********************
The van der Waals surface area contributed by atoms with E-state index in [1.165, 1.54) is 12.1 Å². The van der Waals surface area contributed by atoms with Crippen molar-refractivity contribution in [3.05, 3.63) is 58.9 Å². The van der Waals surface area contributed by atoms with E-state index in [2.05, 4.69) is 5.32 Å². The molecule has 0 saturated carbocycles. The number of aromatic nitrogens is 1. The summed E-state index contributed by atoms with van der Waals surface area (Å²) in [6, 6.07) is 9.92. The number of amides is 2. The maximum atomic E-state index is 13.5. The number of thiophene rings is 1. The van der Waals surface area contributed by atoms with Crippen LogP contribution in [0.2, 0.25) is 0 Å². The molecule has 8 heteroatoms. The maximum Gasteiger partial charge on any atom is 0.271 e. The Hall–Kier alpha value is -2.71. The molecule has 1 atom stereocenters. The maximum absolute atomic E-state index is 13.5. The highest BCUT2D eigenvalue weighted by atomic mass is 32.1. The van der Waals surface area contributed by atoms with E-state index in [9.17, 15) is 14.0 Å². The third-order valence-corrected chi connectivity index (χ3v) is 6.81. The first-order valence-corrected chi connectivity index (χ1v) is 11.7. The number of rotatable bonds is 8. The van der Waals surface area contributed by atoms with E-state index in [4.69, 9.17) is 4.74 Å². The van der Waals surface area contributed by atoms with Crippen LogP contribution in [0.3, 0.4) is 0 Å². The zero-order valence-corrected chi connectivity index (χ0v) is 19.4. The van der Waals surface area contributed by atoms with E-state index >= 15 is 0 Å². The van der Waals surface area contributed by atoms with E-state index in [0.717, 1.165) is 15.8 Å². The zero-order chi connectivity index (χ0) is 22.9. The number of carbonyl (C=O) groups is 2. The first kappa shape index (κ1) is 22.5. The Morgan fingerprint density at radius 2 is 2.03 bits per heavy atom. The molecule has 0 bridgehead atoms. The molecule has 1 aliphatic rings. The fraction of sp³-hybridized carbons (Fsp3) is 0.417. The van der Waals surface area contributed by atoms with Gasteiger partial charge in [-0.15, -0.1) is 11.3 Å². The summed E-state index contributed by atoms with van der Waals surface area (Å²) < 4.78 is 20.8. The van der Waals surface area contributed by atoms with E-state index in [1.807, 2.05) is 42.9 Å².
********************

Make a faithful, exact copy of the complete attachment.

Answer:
The van der Waals surface area contributed by atoms with E-state index in [1.165, 1.54) is 12.1 Å². The van der Waals surface area contributed by atoms with Crippen molar-refractivity contribution in [3.05, 3.63) is 58.9 Å². The van der Waals surface area contributed by atoms with E-state index in [2.05, 4.69) is 5.32 Å². The molecule has 0 saturated carbocycles. The number of aromatic nitrogens is 1. The summed E-state index contributed by atoms with van der Waals surface area (Å²) in [6, 6.07) is 9.92. The number of amides is 2. The maximum atomic E-state index is 13.5. The number of thiophene rings is 1. The van der Waals surface area contributed by atoms with Crippen LogP contribution in [0.2, 0.25) is 0 Å². The molecule has 8 heteroatoms. The maximum Gasteiger partial charge on any atom is 0.271 e. The Hall–Kier alpha value is -2.71. The molecule has 1 atom stereocenters. The maximum absolute atomic E-state index is 13.5. The highest BCUT2D eigenvalue weighted by atomic mass is 32.1. The van der Waals surface area contributed by atoms with E-state index in [9.17, 15) is 14.0 Å². The third-order valence-corrected chi connectivity index (χ3v) is 6.81. The first-order valence-corrected chi connectivity index (χ1v) is 11.7. The number of rotatable bonds is 8. The van der Waals surface area contributed by atoms with E-state index in [4.69, 9.17) is 4.74 Å². The van der Waals surface area contributed by atoms with Crippen LogP contribution in [0.3, 0.4) is 0 Å². The zero-order valence-corrected chi connectivity index (χ0v) is 19.4. The van der Waals surface area contributed by atoms with E-state index >= 15 is 0 Å². The van der Waals surface area contributed by atoms with E-state index in [0.717, 1.165) is 15.8 Å². The zero-order chi connectivity index (χ0) is 22.9. The number of carbonyl (C=O) groups is 2. The first kappa shape index (κ1) is 22.5. The Morgan fingerprint density at radius 2 is 2.03 bits per heavy atom. The molecule has 0 bridgehead atoms. The molecule has 1 aliphatic rings. The fraction of sp³-hybridized carbons (Fsp3) is 0.417. The van der Waals surface area contributed by atoms with Gasteiger partial charge in [-0.15, -0.1) is 11.3 Å². The summed E-state index contributed by atoms with van der Waals surface area (Å²) < 4.78 is 20.8. The van der Waals surface area contributed by atoms with E-state index in [1.807, 2.05) is 42.9 Å².